Tidal Energy: The New Sustainable Resource

by Matthew J. Woo, P.E., RCDD, LEED AP BD+C

This article is part of Wood Harbinger’s newsletter series.

Identifying and implementing wide–scale, alternative-energy sources may be the greatest global imperative of our time. Why? We are in danger of damaging our earth’s atmosphere and water from global air pollution caused by carbon dioxide emissions and acid rain, exhausting our limited supply of natural resources (e.g. coal, oil, natural gas), and outgrowing the limited capacity of our power plants and electrical infrastructure. Alternative energy sources also give us the potential to free ourselves from dependence on other countries for oil and the associated foreign policies that come with these relationships. Moreover, it gives us the potential to reduce our reliance on nuclear energy, thereby reducing the risk of safety breaches and waste byproduct problems inherent with this energy source.

In past editions of our Sustainability newsletter, I have discussed alternative energy generation systems, such as solar photovoltaics (PV) and other solar technologies, that help reduce the energy demand on our power grid. My colleague Paul Greenwalt has written blog posts about geothermal energy and heat pump systems. Wind turbines represent another technology gaining traction. However, an often-overlooked source of clean, renewable energy comes not from solar, wind, or geothermal sources but from the tides. In this article, we will delve into the details of tidal energy, which has been growing since around the early 2000s and offers great promise for being a clean, renewable, alternative energy source in coastal areas.

What is Tidal Energy?

Tidal energy (or tidal power) is a form of hydropower, using water to create energy. Tidal energy converts the energy obtained from tidal movement into electric power using tidal generators. Tidal power was first conceived in the 1970s, during the oil crisis, when there was an initial emphasis on developing alternative energy sources to distance the U.S. and Europe from the volatility of the oil markets.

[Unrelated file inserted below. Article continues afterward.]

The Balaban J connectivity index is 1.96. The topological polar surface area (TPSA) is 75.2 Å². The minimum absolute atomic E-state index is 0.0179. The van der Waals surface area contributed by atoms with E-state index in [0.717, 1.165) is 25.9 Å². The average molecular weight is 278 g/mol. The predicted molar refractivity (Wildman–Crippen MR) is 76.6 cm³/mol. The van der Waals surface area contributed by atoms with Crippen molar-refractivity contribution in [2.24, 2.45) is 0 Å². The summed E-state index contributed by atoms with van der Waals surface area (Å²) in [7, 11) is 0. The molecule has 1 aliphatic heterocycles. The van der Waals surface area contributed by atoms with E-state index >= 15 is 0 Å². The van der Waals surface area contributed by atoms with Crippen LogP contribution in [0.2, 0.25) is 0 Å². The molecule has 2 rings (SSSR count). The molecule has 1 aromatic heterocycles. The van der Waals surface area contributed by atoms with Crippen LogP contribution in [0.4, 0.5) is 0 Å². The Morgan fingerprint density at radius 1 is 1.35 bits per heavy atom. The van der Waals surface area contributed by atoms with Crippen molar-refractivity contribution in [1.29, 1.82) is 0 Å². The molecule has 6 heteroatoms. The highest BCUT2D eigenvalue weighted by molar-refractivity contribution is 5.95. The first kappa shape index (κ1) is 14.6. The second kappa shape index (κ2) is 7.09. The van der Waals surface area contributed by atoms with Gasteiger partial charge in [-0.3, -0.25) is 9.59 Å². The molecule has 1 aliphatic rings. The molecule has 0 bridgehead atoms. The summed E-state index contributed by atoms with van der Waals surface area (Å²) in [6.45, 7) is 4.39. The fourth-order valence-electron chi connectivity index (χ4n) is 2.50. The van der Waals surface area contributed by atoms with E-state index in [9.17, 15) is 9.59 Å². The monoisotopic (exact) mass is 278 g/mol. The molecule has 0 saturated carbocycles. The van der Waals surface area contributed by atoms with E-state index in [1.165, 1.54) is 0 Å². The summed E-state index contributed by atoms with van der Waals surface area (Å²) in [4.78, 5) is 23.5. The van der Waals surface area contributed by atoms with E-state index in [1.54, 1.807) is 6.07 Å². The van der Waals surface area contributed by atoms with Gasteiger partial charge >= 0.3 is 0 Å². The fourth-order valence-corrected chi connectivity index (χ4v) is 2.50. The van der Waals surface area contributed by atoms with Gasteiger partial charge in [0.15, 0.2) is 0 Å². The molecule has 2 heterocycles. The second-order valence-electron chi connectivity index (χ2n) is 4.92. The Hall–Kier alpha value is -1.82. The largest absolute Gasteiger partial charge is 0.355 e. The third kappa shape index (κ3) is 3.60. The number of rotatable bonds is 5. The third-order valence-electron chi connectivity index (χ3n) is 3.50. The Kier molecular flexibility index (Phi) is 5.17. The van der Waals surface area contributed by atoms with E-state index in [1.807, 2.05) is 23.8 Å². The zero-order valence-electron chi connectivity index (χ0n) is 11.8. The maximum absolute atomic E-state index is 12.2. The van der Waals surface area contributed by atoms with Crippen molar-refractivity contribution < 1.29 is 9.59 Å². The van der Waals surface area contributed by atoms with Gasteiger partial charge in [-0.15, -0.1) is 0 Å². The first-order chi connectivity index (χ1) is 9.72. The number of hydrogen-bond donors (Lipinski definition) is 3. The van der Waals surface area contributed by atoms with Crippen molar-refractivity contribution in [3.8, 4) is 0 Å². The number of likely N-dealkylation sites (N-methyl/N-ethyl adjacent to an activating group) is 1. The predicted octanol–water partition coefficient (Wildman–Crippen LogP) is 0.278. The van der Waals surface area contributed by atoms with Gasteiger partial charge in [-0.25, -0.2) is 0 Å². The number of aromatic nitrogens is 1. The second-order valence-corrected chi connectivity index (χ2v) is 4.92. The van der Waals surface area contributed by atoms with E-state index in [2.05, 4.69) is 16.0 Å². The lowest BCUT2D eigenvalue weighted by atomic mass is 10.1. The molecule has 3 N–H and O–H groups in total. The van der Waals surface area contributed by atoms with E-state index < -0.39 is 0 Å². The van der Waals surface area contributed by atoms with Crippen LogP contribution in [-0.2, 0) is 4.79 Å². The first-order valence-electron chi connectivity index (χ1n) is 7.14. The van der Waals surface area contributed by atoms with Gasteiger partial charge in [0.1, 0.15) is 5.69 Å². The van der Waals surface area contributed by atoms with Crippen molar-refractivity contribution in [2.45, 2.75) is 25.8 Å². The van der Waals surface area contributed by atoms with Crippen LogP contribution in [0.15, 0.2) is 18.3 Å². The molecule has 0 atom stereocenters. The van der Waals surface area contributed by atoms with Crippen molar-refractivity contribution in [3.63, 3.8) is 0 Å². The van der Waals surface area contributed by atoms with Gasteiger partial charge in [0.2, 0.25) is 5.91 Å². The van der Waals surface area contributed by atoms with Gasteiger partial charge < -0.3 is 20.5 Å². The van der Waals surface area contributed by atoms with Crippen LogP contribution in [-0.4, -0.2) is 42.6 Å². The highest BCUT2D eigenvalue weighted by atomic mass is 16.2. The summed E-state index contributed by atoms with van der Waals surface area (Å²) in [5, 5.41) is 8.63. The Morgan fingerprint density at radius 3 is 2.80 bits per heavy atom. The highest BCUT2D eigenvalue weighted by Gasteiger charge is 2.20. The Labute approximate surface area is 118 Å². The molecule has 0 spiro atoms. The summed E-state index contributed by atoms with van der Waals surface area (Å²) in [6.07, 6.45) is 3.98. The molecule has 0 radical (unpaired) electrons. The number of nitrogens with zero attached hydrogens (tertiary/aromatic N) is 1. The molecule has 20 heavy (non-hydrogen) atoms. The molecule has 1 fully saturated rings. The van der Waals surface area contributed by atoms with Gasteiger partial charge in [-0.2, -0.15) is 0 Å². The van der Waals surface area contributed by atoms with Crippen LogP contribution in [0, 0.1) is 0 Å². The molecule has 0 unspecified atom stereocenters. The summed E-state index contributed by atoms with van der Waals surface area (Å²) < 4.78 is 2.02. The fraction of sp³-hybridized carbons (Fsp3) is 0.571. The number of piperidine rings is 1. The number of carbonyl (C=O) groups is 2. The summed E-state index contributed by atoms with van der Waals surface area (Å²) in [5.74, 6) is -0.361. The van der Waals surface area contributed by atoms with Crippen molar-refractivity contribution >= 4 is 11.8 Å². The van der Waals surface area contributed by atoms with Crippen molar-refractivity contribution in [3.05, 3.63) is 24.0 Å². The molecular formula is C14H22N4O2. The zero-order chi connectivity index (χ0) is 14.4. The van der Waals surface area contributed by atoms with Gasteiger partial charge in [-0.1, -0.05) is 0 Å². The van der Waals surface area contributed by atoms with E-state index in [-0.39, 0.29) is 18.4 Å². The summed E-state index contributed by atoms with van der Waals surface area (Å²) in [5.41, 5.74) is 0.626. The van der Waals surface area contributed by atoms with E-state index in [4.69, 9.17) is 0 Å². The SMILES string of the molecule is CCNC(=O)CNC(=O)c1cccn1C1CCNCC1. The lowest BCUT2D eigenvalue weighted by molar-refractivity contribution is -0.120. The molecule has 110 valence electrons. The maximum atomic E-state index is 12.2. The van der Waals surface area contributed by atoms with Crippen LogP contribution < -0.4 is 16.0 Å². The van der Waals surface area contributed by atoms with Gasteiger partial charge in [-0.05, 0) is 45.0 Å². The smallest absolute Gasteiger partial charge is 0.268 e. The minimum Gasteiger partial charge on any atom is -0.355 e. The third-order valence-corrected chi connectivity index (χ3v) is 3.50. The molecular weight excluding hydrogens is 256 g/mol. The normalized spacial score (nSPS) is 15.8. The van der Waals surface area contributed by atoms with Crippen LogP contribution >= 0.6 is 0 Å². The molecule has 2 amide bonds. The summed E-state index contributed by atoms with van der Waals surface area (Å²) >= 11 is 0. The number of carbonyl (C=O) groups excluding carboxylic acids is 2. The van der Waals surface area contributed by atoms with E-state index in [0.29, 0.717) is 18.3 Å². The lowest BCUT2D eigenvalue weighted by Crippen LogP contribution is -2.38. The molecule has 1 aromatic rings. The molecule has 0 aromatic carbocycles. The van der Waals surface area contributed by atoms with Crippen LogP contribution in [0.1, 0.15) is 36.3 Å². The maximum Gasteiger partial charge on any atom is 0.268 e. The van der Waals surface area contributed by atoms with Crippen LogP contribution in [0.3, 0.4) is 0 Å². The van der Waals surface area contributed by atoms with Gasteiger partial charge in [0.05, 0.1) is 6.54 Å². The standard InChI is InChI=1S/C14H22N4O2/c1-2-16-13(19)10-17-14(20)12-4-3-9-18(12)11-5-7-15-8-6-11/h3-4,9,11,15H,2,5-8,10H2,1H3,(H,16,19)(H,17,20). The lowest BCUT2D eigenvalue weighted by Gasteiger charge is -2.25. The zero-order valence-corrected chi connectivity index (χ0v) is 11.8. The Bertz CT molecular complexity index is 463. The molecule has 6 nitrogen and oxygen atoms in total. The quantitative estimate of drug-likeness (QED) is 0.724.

The cycle of tidal energy from tidal currents converted to electricity and distributed through the grid to power buildings. Image: Adobe Stock

The cycle of tidal energy from tidal currents converted to electricity and distributed through the grid to power buildings. Image: Adobe Stock

There are multiple power-generating methods. Tidal stream generators or tidal energy converters (TEC) are the most common, most cost effective, and the least ecologically damaging. Tidal stream generators use the kinetic energy of moving tidal water to power turbines, like wind powering wind turbines. Another less common and more costly method, called tidal barrage, uses the potential energy of temporarily stored tidal water to power turbines, like water flowing over a dam.

Tidal stream generators are like underwater wind turbines. Image: Adobe Stock

Types of tidal stream generators

Currently there is no standard tidal stream generator design, but a large variety of designs installed without extended periods of operation to help gauge performance and rate of return on investment. The European Marine Energy Centre recognizes six principal types of tidal energy converters: horizontal axis turbines, vertical axis turbines, oscillating hydrofoils, venturi devices, Archimedes screws and tidal kites. Compared to an open turbine in free stream, ducted turbines are capable of as much as 3 to 4 times the power of the same turbine rotor in open flow. Power output of current tidal stream generators range in size from about 100kW to as high as about 2MW. Turbines typically have a single rotor set with fixed or adjustable pitch blades and may be able to rotate for optimal heading during tidal exchange.

Benefits of Tidal Energy

Tidal energy is a sustainable resource, which offers many benefits and only a few drawbacks. First off, tidal energy is a clean renewable resource which is more efficient than wind energy due to the density of water and more efficient than solar energy due to its high ~80% conversion efficiency. Tides are also more predictable than wind energy and solar energy, therefore more reliable. Tidal energy is effective at low tidal speeds, which means that the turbines can turn more slowly, minimizing impacts to local ecosystems. It can be a less costly resource, both in terms of construction and maintenance costs, compared to other renewable energy sources. Tidal energy produces no carbon dioxide, greenhouse gases, or waste.